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Improving Research on Charters

April 9, 2019
This post was originally published on this site

To the Editor:

A new analysis by the Education Week Research Center finds “charter high schools … make up an outsized share of the number of public schools persistently graduating less than half of their students” (“In Many Charter High Schools, Graduation Odds Are Slim,” February 27, 2019). The authors question why charter high school graduation rates lag behind other public schools.

Unfortunately, the study represents a big step backwards in the quality of research on charter schools. It compares graduation rates in charter schools, which are concentrated in underserved urban areas, with schools nationwide—including those in more affluent neighborhoods, suburbs, and towns.

Students attending the charter schools in the analysis might actually be more likely to graduate than if they attended an assigned neighborhood school. The analysis can’t see this because it does not compare apples with apples.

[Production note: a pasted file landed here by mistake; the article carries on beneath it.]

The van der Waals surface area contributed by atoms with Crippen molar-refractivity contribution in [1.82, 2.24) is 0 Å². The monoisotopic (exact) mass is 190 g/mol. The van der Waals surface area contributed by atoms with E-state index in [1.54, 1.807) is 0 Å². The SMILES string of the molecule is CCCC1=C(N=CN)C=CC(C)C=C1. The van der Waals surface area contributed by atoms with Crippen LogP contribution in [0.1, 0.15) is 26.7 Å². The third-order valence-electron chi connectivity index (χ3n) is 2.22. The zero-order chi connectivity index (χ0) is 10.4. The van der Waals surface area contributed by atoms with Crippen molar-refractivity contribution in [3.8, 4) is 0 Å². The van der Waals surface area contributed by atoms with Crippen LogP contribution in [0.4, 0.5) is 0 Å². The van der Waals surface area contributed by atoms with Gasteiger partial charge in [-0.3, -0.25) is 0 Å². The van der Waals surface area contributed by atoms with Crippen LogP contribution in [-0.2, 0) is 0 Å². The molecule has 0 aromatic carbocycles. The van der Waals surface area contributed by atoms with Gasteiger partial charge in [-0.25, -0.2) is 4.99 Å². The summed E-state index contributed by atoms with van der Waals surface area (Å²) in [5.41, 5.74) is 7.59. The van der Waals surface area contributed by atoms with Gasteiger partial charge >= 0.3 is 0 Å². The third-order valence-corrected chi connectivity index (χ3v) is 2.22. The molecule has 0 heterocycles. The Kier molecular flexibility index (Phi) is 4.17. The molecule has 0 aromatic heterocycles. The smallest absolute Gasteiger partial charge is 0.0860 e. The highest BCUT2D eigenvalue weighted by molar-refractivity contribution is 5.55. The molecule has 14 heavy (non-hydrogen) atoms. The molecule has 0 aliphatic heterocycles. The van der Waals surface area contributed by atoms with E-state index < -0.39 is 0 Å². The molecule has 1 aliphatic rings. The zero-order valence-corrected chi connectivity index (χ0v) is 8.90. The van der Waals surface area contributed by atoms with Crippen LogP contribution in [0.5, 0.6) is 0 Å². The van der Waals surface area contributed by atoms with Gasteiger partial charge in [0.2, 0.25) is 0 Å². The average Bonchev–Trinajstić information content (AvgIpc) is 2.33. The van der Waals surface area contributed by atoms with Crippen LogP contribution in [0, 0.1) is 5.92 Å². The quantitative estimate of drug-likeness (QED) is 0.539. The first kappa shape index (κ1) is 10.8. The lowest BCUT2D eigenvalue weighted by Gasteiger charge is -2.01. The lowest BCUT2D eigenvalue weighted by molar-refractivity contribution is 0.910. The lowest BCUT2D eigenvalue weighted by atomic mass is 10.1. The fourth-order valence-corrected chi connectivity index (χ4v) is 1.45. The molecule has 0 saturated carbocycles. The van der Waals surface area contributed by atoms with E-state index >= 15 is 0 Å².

For a charter school, the valid comparisons are with the district-run schools from which charter students are drawn, with the charter students’ own achievement level before entering the school being studied, or best, with students who applied to but lost in charter school admissions lotteries.

A comprehensive review by the University of Arkansas found six studies from the past decade that employed these methods. Three showed charter school students were more likely to graduate high school. Five showed they had greater chances of enrolling in college. The rest showed neutral or mixed effects. None showed negative results for charter schools. These results are very different from what Education Week reported and illustrate the importance of making the right comparison.

That said, one of the new report’s conclusions is rock solid. Graduation rates of schools, both charter and district-run, that serve high concentrations of low-income, black, and Hispanic children are far too low. But, studies that falsely paint charter high schools as failures because they serve students most in need point in the wrong direction.

Paul T. Hill


Center on Reinventing Public Education

Research Professor

University of Washington Bothell

Bothell, Wash.

Vol. 38, Issue 28, Page 28